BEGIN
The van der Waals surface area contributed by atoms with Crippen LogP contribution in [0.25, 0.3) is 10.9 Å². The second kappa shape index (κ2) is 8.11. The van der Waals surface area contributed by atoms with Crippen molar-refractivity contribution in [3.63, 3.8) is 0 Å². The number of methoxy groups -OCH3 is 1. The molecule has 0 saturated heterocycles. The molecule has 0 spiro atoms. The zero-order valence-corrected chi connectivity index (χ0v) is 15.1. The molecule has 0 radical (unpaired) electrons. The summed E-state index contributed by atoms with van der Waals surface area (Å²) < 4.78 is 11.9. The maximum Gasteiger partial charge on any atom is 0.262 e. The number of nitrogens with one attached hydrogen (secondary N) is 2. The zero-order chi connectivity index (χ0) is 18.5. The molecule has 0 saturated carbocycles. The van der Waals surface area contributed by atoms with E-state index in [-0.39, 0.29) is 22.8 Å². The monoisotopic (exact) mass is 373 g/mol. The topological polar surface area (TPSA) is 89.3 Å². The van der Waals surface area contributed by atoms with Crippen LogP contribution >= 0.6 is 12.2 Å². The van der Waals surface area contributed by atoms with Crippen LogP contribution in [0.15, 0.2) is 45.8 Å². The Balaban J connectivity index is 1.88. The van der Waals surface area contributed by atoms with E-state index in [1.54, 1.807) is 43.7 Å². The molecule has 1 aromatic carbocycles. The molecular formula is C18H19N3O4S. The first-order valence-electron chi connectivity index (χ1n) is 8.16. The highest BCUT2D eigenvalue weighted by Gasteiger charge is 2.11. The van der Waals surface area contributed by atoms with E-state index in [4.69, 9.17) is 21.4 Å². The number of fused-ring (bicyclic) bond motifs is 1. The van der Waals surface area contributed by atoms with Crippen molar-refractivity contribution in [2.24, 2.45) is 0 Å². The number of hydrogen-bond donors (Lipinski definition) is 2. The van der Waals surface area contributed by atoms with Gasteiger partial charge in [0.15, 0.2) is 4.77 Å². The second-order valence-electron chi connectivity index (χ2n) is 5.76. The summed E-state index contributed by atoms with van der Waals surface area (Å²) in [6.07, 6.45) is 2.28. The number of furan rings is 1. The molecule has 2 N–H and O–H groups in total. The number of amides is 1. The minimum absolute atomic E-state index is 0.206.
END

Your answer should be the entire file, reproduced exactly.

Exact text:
The van der Waals surface area contributed by atoms with Crippen LogP contribution in [0.25, 0.3) is 10.9 Å². The second kappa shape index (κ2) is 8.11. The van der Waals surface area contributed by atoms with Crippen molar-refractivity contribution in [3.63, 3.8) is 0 Å². The number of methoxy groups -OCH3 is 1. The molecule has 0 saturated heterocycles. The molecule has 0 spiro atoms. The zero-order valence-corrected chi connectivity index (χ0v) is 15.1. The molecule has 0 radical (unpaired) electrons. The summed E-state index contributed by atoms with van der Waals surface area (Å²) < 4.78 is 11.9. The maximum Gasteiger partial charge on any atom is 0.262 e. The number of nitrogens with one attached hydrogen (secondary N) is 2. The zero-order chi connectivity index (χ0) is 18.5. The molecule has 0 saturated carbocycles. The van der Waals surface area contributed by atoms with E-state index in [-0.39, 0.29) is 22.8 Å². The monoisotopic (exact) mass is 373 g/mol. The topological polar surface area (TPSA) is 89.3 Å². The van der Waals surface area contributed by atoms with Crippen LogP contribution >= 0.6 is 12.2 Å². The van der Waals surface area contributed by atoms with Crippen LogP contribution in [0.15, 0.2) is 45.8 Å². The Balaban J connectivity index is 1.88. The van der Waals surface area contributed by atoms with E-state index in [1.54, 1.807) is 43.7 Å². The molecule has 1 aromatic carbocycles. The molecular formula is C18H19N3O4S. The first-order valence-electron chi connectivity index (χ1n) is 8.16. The highest BCUT2D eigenvalue weighted by Gasteiger charge is 2.11. The van der Waals surface area contributed by atoms with E-state index in [4.69, 9.17) is 21.4 Å². The number of fused-ring (bicyclic) bond motifs is 1. The van der Waals surface area contributed by atoms with Crippen molar-refractivity contribution in [2.24, 2.45) is 0 Å². The number of hydrogen-bond donors (Lipinski definition) is 2. The van der Waals surface area contributed by atoms with Gasteiger partial charge in [0.15, 0.2) is 4.77 Å². The second-order valence-electron chi connectivity index (χ2n) is 5.76. The summed E-state index contributed by atoms with van der Waals surface area (Å²) in [6.07, 6.45) is 2.28. The number of furan rings is 1. The molecule has 2 N–H and O–H groups in total. The number of amides is 1. The minimum absolute atomic E-state index is 0.206.